Saturday, December 24, 2011

Progress, now vs. 2010 and the year 1800

It is fun to read past generations moaning about general decline.  In college it was interesting to read about all the technological advances that occurred in the "Dark Ages."

For perspective, an except from an essay (read it in full at

  1. Worldwide living conditions. There is widespread concern that our global economy, while lifting up some, has condemned hundreds of millions of others to extreme poverty, particularly in light of the current worldwide economic recession. But according to the latest U.N. report (2010), its Human Development Index rose in all but three nations (Democratic Republic of the Congo, Zambia and Zimbabwe) from 1970 to 2010. For example, worldwide average income per capita in 2010 was $10,760, which is twice the inflation-adjusted level in 1970. Over this 40-year period, income per capita rose in all but six nations worldwide, with increases averaging 184% in developing countries and 126% in developed countries [UN2010].
Imagine a better-off-than-average family somewhere in Western Europe or Eastern North America in 1800 [Ridley2010, pg. 13]:
The family is gathering around the hearth in the simple timber-framed house. Father reads aloud from the Bible while mother prepares to dish out a stew of beef and onions. The baby boy is being comforted by one of his sisters and the eldest lad is pouring water from a pitcher into the earthenware mugs on the table. His elder sister is feeding the horse in the stable. Outside there is no noise of traffic, there are no drug dealers and neither dioxins nor radioactive fall-out have been found in the cow’s milk. All is tranquil; a bird sings outside the window.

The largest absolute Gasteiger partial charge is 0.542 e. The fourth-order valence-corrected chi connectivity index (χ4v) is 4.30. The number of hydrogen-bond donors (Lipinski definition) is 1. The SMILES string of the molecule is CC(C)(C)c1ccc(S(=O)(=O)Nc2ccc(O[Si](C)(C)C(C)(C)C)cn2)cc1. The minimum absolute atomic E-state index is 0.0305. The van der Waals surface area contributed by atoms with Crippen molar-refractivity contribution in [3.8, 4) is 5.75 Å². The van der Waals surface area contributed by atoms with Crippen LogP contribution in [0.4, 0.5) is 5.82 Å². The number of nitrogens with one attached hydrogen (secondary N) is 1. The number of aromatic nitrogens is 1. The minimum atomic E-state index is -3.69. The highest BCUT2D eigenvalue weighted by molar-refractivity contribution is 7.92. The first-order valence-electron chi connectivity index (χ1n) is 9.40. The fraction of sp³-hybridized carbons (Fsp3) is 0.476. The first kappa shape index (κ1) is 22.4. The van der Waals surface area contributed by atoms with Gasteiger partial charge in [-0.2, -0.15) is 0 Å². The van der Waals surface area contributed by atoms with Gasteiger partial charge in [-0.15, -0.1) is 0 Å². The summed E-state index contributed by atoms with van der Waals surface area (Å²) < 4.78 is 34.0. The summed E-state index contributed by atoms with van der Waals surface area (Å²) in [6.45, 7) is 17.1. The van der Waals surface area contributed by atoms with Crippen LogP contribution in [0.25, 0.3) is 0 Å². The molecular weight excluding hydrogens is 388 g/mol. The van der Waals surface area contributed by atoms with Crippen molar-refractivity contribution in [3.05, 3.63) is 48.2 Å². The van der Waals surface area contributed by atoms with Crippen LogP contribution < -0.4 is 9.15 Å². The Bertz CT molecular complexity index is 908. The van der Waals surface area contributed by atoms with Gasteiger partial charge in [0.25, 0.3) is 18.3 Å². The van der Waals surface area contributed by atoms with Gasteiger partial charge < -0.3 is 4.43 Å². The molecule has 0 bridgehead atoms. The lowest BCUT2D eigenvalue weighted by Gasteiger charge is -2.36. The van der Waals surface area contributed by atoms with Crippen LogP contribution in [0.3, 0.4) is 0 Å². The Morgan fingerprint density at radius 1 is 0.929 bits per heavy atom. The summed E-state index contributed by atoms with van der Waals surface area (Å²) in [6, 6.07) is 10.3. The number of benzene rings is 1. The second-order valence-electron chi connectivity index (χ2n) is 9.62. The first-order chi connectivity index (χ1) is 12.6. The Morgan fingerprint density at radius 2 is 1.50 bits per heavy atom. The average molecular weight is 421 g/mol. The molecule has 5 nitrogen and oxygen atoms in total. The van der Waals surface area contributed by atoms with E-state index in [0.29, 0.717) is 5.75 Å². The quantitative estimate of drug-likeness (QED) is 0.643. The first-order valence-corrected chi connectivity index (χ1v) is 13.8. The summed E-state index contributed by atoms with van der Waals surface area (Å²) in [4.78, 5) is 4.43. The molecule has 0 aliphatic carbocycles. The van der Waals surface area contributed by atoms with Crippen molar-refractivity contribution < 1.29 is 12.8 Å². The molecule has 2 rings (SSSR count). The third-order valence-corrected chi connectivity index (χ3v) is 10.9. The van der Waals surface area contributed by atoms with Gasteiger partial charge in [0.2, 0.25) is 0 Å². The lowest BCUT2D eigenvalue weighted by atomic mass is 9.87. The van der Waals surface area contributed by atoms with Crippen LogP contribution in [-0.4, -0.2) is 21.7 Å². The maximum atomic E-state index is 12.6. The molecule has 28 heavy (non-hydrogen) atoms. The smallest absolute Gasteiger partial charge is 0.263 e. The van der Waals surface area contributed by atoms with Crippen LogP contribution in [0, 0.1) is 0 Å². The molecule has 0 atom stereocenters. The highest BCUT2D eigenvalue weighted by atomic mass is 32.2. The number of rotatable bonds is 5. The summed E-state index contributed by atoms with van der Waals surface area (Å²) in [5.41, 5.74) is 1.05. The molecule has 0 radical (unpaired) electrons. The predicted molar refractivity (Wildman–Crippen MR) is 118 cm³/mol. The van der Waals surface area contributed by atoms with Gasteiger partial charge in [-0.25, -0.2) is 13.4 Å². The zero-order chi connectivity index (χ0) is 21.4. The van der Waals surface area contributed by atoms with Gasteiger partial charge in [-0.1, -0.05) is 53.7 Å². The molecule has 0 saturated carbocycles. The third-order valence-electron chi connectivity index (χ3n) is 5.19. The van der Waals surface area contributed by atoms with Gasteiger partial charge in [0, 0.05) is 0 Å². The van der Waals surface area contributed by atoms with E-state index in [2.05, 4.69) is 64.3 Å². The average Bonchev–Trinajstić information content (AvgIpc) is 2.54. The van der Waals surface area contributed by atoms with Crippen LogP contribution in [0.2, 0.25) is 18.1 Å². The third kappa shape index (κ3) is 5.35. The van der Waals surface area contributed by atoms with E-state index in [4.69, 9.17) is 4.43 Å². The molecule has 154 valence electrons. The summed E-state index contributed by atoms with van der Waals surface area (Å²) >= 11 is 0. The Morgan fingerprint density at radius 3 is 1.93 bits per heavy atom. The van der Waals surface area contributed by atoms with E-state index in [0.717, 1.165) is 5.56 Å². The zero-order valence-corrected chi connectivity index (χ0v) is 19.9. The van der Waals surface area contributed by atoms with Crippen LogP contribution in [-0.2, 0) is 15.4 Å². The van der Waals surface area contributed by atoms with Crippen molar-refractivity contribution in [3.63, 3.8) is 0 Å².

Oh please! Though this is one of the better-off families in the village, father’s Scripture reading is interrupted by a bronchitic cough that presages the pneumonia that will kill him at 53 — not helped by the wood smoke of the fire. (He is lucky: life expectancy even in England was less than 40 in 1800.) The baby will die of the smallpox that is now causing him to cry; his sister will soon be the chattel of a drunken husband. The water the son is pouring tastes of the cows that drink from the brook. Toothache tortures the mother. The neighbour’s lodger is getting the other girl pregnant in the hayshed even now and her child will be sent to an orphanage. The stew is grey and gristly yet meat is a rare change from gruel; there is no fruit or salad at this season. It is eaten with a wooden spoon from a wooden bowl. Candles cost too much, so firelight is all there is to see by. Nobody in the family has ever seen a play, painted a picture or heard a piano. School is a few years of dull Latin taught by a bigoted martinet at the vicarage. Father visited the city once, but the travel cost him a week’s wages and the others have never travelled more than fifteen miles from home. Each daughter owns two wool dresses, two linen shirts and one pair of shoes. Father’s jacket cost him a month’s wages but is now infested with lice. The children sleep two to a bed on straw mattresses on the floor. As for the bird outside the window, tomorrow it will be trapped and eaten by the boy.

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